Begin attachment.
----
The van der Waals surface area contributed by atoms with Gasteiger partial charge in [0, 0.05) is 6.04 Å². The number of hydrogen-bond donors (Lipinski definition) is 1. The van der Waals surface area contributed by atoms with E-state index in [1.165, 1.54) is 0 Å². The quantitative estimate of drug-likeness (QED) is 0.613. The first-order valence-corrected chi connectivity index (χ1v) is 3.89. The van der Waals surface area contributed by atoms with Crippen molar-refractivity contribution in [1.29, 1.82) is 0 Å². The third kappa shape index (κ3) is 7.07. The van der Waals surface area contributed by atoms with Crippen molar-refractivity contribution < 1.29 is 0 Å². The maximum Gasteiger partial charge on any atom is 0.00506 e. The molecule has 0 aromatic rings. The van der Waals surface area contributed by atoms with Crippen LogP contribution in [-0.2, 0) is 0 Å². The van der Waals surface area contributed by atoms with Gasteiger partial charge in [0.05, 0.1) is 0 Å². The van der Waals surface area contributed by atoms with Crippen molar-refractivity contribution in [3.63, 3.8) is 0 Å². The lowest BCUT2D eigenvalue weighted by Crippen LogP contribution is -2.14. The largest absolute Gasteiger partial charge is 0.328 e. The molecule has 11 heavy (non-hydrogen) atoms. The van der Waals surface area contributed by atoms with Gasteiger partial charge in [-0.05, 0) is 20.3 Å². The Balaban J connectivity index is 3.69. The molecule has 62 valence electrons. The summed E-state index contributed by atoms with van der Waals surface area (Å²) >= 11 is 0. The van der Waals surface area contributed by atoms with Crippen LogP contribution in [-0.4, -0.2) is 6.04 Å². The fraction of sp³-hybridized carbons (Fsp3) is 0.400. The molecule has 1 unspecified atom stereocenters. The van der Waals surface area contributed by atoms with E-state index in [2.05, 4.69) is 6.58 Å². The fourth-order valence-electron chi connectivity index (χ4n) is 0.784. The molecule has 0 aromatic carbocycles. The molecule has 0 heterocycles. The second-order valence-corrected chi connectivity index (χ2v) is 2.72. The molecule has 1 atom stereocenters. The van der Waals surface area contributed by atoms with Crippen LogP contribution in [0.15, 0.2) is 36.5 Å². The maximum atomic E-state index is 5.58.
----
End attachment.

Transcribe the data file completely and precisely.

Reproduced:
The van der Waals surface area contributed by atoms with Gasteiger partial charge in [0, 0.05) is 6.04 Å². The number of hydrogen-bond donors (Lipinski definition) is 1. The van der Waals surface area contributed by atoms with E-state index in [1.165, 1.54) is 0 Å². The quantitative estimate of drug-likeness (QED) is 0.613. The first-order valence-corrected chi connectivity index (χ1v) is 3.89. The van der Waals surface area contributed by atoms with Crippen molar-refractivity contribution in [1.29, 1.82) is 0 Å². The third kappa shape index (κ3) is 7.07. The van der Waals surface area contributed by atoms with Crippen molar-refractivity contribution < 1.29 is 0 Å². The maximum Gasteiger partial charge on any atom is 0.00506 e. The molecule has 0 aromatic rings. The van der Waals surface area contributed by atoms with Crippen LogP contribution in [-0.2, 0) is 0 Å². The van der Waals surface area contributed by atoms with Gasteiger partial charge in [0.05, 0.1) is 0 Å². The van der Waals surface area contributed by atoms with Crippen molar-refractivity contribution in [3.63, 3.8) is 0 Å². The lowest BCUT2D eigenvalue weighted by Crippen LogP contribution is -2.14. The largest absolute Gasteiger partial charge is 0.328 e. The molecule has 11 heavy (non-hydrogen) atoms. The van der Waals surface area contributed by atoms with Gasteiger partial charge in [-0.05, 0) is 20.3 Å². The Balaban J connectivity index is 3.69. The molecule has 62 valence electrons. The summed E-state index contributed by atoms with van der Waals surface area (Å²) >= 11 is 0. The van der Waals surface area contributed by atoms with Crippen LogP contribution in [-0.4, -0.2) is 6.04 Å². The fraction of sp³-hybridized carbons (Fsp3) is 0.400. The molecule has 1 unspecified atom stereocenters. The van der Waals surface area contributed by atoms with E-state index in [2.05, 4.69) is 6.58 Å². The fourth-order valence-electron chi connectivity index (χ4n) is 0.784. The molecule has 0 aromatic carbocycles. The molecule has 0 heterocycles. The second-order valence-corrected chi connectivity index (χ2v) is 2.72. The molecule has 1 atom stereocenters. The van der Waals surface area contributed by atoms with Crippen LogP contribution in [0.15, 0.2) is 36.5 Å². The maximum atomic E-state index is 5.58.